Books: The Failure of The “New Economics” An Analysis of the Keynesian Fallacies by Henry Hazlitt

by | Feb 20, 2002 | Books

Hazlitt's book remains the supreme debunker of the Keynesian system.

The economic doctrines of John Maynard Keynes are, unfortunately, still very much alive. Washington officials widely believe that deficit spending stimulates economic growth. And a recent poll in the Wall Street Journal reveals that more than 60 percent of all economics professors still claim allegiance to this school.

Hence, the enduring need for Henry Hazlitt’s expert debunking of Keynesian mythology in his classic work The Failure of the “New Economics.” Hazlitt was the first to stand up publicly and refute the rash of fallacies engendered by Keynes.

And while other critics have arisen over the years, none smashes the Keynesian errors as convincingly and uncompromisingly as does Hazlitt.

Keynes is famous for advocating a number of bizarre tenets. He believed that wealth and prosperity come not from saving and production—but from spending and consumption. He thought unemployment resulted not from wages obtained by government-protected labor unions in excess of market-clearing levels—but from a reluctance by government to inflate the money supply and raise the price of every product in the economy. He believed investment was impeded by the existence of interest rates—and urged that government print money to bring rates down to zero. He believed in the “socialization of investment and credit” as the best means to ensure that the right economic projects were pursued, citing the Soviet Union as the most promising illustration of such a system. He said that free trade and the international gold standard caused conflict and war—and that protectionism and trade barriers promoted peace and harmony. He viewed Wall Street 6 as a casino. He said that “pyramid building, war and earthquakes” added to the wealth and productive capacity of nations. Hazlitt patiently, often humorously, but always thoroughly, digests each of these sophisms (and more) and refutes them all.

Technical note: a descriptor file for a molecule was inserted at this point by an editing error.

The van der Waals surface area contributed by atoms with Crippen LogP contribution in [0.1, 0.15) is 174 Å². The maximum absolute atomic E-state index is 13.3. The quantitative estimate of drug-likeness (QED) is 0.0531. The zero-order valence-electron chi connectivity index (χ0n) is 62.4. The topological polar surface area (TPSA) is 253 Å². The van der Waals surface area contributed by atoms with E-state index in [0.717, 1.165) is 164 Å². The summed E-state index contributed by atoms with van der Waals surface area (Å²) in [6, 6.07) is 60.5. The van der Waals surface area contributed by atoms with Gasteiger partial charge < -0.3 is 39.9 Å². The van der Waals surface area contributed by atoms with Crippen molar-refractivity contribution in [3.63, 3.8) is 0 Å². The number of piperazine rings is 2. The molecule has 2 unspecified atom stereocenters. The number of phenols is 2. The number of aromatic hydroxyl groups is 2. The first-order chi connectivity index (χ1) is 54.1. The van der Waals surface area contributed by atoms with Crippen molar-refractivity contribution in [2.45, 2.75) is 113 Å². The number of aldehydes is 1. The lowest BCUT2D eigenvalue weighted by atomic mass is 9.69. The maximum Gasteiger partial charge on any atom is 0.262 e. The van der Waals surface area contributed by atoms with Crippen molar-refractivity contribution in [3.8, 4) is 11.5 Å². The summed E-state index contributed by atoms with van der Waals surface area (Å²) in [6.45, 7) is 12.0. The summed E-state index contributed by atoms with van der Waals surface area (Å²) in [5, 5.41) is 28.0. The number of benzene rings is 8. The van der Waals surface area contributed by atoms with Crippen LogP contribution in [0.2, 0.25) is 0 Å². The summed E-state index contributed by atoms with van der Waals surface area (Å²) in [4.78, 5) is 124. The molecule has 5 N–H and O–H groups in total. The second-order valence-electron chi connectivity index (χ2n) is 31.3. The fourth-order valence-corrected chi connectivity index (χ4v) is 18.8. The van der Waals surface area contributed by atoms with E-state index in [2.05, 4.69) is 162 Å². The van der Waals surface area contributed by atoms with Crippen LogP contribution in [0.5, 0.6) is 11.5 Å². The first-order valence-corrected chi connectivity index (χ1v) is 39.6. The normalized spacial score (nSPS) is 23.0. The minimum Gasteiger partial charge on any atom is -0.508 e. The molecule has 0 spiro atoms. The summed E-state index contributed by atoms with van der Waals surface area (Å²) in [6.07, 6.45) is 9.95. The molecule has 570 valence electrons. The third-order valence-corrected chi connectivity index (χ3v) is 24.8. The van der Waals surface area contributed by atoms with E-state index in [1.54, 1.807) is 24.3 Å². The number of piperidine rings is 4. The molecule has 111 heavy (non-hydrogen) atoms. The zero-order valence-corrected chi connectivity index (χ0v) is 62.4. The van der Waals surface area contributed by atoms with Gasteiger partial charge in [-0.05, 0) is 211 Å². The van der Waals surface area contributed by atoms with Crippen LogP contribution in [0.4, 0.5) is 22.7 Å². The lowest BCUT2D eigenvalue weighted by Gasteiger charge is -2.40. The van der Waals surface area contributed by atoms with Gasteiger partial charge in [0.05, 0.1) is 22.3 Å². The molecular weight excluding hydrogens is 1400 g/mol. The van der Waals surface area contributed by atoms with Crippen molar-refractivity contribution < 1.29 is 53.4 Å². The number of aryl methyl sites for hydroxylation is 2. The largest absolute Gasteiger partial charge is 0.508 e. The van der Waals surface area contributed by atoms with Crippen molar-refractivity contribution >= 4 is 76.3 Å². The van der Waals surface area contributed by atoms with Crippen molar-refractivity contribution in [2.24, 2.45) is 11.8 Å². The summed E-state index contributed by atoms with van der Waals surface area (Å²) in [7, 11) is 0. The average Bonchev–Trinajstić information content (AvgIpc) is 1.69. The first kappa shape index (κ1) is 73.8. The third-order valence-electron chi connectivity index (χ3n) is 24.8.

Keynes, says Hazlitt, was a throwback to the pre-Classical Mercantilists (Keynes often admitted this himself). Hazlitt constantly catches Keynes in blatant errors: reversing cause and effect, using aggregates (floating abstractions) while losing sight of the individual components, switching terms and definitions, using unnecessary and fraudulent math, etc. The most illuminating aspect of this book, though, is Hazlitt’s demonstration that Keynes was not a serious economist but, variously, a propagandist for labor unions, a demagogic advocate of Marx’s exploitation theory and a hater of businessmen and capitalism. You might be surprised by the explicitness of some of Keynes’ quotes cited in the book as evidence for Hazlitt’s conclusions.

Thirty years after its publication, Hazlitt’s book remains the supreme debunker of the Keynesian system—a system not of rational economics but of rationalizations to accommodate the whims of economic interventionists and dictators. You will find yourself referring to the pages of this superb work time and again.

This review is made available by the Ayn Rand Bookstore (formerly Second Renaissance Books)

The Ayn Rand Bookstore (formerly Second Renaissance Books) is your source for books and lectures for those interested in Ayn Rand's philosophy of Objectivism.

The views expressed above represent those of the author and do not necessarily represent the views of the editors and publishers of Capitalism Magazine. Capitalism Magazine sometimes publishes articles we disagree with because we think the article provides information, or a contrasting point of view, that may be of value to our readers.

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